A little while ago I received an invitation to attend the opening of a new exhibit at SEA LIFE Blackpool, the seafront aquarium that’s part of the Merlin Group and has a number of sites across the UK. They were launching something called “Jurassic Seas”, an area within the centre dedicated to really really old creatures. Despite the fact Blackpool being something of a road trip away from Lincoln, rather than instantly dismiss the invitation because it was probably aimed at bloggers with kids anyway, I replied. “I’m free that day. Any chance I can get in the tank?” Sometimes you just have to put your hand up and ask the question. What’s the worst that could happen?
As a result last weekend I packed my new swimsuit (I’m not sure the guys at Aqua Sphere expected this to be my first test – must find an actual pool for a proper dip and to write my review very soon) and drove over to “the Las Vegas of the north” (!) for a walk along the promenade, a pizza, night in a Premier Inn, and some snorkelling with sharks.
The snorkelling with sharks experience at SEA LIFE Blackpool offers an opportunity to see the creatures in the Ocean display tank a bit closer than other visitors, by jumping into the tank and floating around in the same water they are. Yes, it’s a bath in a fish tank. And I was so excited about it! I know I’m a bit strange, I blame my mother. Sorry mum.
If you’ve ever been to a place like this you’ll know the sort of tank I’m talking about – it’s the one where you walk through the perspex tube and see all the big fishes swimming around above your head. At SEA LIFE Blackpool some of the most famous residents include Boris the Bowmouth Guitar Shark, Napoleon the Humphead Wrasse, six Black Tip Reef Sharks and two Guitar Shovelnose Sharks. There were also Groupers and a Sting Ray (barb not removed), plus a whole load of other miscellaneous fish – I’d love to tell you what they all were, but my fish knowledge is rather lacking. I know the beautiful creatures here are kept in captivity, but there will be more about their conservation efforts in another post, and I think places like this do have an important role to play in our education.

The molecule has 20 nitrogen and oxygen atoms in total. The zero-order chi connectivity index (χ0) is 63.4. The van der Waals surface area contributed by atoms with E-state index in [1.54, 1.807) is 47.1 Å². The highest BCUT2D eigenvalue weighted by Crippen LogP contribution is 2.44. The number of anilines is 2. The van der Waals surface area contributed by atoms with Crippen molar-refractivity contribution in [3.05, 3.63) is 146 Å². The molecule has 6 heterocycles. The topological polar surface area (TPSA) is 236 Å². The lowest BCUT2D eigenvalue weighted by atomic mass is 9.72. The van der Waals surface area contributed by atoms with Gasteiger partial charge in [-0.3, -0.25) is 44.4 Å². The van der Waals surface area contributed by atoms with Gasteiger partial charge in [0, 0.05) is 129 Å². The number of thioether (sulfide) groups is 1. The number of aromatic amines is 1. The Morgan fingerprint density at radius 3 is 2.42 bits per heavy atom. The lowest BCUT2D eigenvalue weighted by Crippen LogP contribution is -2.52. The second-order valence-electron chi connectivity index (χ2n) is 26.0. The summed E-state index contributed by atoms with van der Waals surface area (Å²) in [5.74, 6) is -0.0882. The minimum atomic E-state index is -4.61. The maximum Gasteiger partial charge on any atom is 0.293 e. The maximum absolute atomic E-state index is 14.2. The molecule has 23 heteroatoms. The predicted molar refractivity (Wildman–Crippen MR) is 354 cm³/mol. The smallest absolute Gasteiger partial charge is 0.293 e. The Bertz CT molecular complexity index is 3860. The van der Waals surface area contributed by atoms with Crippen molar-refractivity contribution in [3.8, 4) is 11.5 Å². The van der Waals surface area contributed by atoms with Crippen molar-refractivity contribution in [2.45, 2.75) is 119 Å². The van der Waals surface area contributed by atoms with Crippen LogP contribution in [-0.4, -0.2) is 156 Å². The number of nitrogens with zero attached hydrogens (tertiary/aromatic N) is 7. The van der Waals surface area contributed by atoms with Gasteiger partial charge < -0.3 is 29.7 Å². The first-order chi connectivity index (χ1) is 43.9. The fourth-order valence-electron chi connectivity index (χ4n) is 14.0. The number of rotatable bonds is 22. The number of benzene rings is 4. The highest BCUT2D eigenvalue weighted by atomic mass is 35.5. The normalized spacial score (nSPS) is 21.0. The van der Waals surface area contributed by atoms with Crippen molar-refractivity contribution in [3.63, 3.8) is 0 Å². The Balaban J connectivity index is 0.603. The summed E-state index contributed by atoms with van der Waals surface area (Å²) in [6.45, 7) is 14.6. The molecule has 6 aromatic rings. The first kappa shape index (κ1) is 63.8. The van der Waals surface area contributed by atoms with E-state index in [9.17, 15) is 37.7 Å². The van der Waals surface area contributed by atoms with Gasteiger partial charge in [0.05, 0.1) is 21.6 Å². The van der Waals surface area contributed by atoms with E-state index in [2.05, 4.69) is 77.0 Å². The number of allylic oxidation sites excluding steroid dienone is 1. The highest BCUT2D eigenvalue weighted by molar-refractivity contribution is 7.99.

The Ocean Tank at SEA LIFE Blackpool
My Snorkelling with Sharks Experience
They’re not really able to let you swim in the tank without restriction, so you are confined to a netted cage area. This is not only sensible for my own safety, but also and more importantly for the safety of the fish in the tank. I didn’t want to hurt one of them any more than I wanted one of the big fish to hurt me. After a short briefing, signing my life away as you must on all experiences like this, and getting into my shortie wetsuit (that did up at the front – SO much easier for stuff like this!), I was introduced to the tank from above. It all looks very different from up there.
The Ocean Tank from above.
Apparently the water is kept at a steady 24 degrees Celsius, which isn’t exactly warm but didn’t bother me as I’ve swum in much colder. There was a metal ladder I used to lower myself into the tank, I took a moment to find my confidence in the water and get used to the snorkel and mask (it’s been a while), and then spent the next half an hour happily floating and watching the fish swim around me, taking it all in. The most surprising thing for me was just how peaceful it was in there. I could hear the pumps moving the water around in the tank and my own breathing, but that was it. Fish are naturally silent as they swim, they are so beautiful in their natural motion.